It has become increasingly apparent to me that chronic pain is a family issue. Your deepest human interactions happen at home and members trigger each other. These powerful reactions have severe consequences. Partners and parents often end up acting in ways that they would not tolerate in their children. How else could you explain these behaviors in people who are otherwise responsible members of society?
It is clear from data produced from the ACE (Adverse Childhood Experiences) study that we, as a culture are not parenting very well. The list of ACE’s is the following:
- Substance abuse
- Parental separation/ divorce
- Criminal behavior
- Mental illness
- Battered mother
The higher the ACE score, the greater the chances of the children experiencing depression addiction, extreme obesity, anxiety, suicide, partner violence, etc. The list is long. (1)
What is striking is that only 30% of children had an ACE score of zero. Over 35% had an ACE score of 3 or higher. It is ironic and unfortunate that the people you care for the most are also the ignition for strong unpleasant reactions. Why is this the case?
We are programmed from birth by our environment. It matters little what you “teach” your child. It is how you behave. So each of us have patterns of behavior that are imbedded in our nervous systems that are a result of witnessing the actions of our parents. Whether you adopt or reject the patterns, the patterns are still running your life. The behaviors play out the most strongly in our new families regardless of the makeup. They originate in the unconscious part of your brain and are not solvable – especially when you are not aware of their magnitude or existence. Hoffman process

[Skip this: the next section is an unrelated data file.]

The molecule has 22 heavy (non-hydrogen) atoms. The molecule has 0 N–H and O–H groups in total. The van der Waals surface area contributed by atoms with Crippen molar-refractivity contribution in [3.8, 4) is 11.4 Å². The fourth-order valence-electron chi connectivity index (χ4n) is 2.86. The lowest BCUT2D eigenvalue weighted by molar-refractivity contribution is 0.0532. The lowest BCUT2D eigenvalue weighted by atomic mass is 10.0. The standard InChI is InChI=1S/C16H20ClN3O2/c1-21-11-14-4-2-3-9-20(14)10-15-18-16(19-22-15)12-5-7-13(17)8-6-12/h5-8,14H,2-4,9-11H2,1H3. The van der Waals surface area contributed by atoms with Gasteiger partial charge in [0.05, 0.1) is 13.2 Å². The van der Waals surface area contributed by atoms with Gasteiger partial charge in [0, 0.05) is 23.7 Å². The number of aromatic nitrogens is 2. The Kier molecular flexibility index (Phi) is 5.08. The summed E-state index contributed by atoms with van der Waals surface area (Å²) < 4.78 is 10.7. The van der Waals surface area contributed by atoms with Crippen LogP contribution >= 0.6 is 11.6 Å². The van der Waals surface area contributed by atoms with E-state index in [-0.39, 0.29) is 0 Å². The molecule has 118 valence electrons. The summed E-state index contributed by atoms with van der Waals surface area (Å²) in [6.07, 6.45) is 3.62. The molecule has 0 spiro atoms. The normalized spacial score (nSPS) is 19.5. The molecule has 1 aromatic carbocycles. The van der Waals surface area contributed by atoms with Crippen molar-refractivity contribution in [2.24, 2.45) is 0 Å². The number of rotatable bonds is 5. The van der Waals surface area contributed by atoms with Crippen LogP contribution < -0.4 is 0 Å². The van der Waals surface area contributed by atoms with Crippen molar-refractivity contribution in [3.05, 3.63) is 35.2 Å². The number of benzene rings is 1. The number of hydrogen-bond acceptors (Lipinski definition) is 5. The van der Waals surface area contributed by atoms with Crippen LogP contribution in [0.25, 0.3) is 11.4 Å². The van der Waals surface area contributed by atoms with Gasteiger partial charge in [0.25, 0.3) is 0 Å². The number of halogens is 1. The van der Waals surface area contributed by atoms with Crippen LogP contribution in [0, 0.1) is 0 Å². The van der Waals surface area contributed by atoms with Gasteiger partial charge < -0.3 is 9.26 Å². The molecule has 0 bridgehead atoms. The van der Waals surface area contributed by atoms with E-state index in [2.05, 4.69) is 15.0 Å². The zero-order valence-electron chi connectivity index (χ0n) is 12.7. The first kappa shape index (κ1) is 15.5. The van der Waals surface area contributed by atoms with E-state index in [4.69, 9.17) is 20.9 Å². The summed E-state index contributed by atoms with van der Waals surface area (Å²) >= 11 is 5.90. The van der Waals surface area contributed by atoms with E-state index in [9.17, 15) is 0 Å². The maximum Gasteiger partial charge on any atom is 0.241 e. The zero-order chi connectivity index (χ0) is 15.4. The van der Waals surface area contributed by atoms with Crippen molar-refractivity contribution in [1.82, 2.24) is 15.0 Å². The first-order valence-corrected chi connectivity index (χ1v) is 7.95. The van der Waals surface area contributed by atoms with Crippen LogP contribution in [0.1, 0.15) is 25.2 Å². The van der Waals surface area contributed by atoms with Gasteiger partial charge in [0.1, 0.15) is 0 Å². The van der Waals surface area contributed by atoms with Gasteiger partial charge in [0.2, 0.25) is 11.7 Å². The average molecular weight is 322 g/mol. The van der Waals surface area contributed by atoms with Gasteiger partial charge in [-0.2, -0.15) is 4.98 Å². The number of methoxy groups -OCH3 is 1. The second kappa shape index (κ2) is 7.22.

So as you begin to engage in the DOC principles with some success, it is difficult to move forward when you are continually being triggered at home. We do know that pain and anger are linked pathways. Additionally, these reactions are so powerful, none of us want to give them up, even though we know better. The family unit may be the most critical aspect of keeping you stuck in the Abyss of pain. The crab bucket It may also be the most influential in pulling you out of it. A promising sequence involving the whole family is beginning to emerge. Here is how I finish a typical office visit after I have done my evaluation and explained the relevant issues.
Beginning the family healing
I hand them a copy of my book and show them this website, www.backincontrol.com. I ask all members of the household to go “all in”, whether or not they have pain. Everyone has anxiety, which is the pain. After I have suggested that they begin the expressive writing combined with active meditation, I jump to the final step of Stage 1 – Do not share your pain.
Here are the guidelines:
- When you walk out the door of this office you are never to discuss your pain with anyone – especially your family. BTW, no complaining about anything – period.
- On the way home you are to spend the time reminiscing about era of your relationship when you had the most fun. Remember your dreams, friends, adventures, conversations and shared suffering in detail.
- When you walk through the door of your house that same energy will be brought into the home and nurtured – without exception and indefinitely. If you must argue – take it outside. My nurse pointed out to me that you cannot have a bar fight in a bar. Why do you want your home to be a no-holds-barred fighting arena?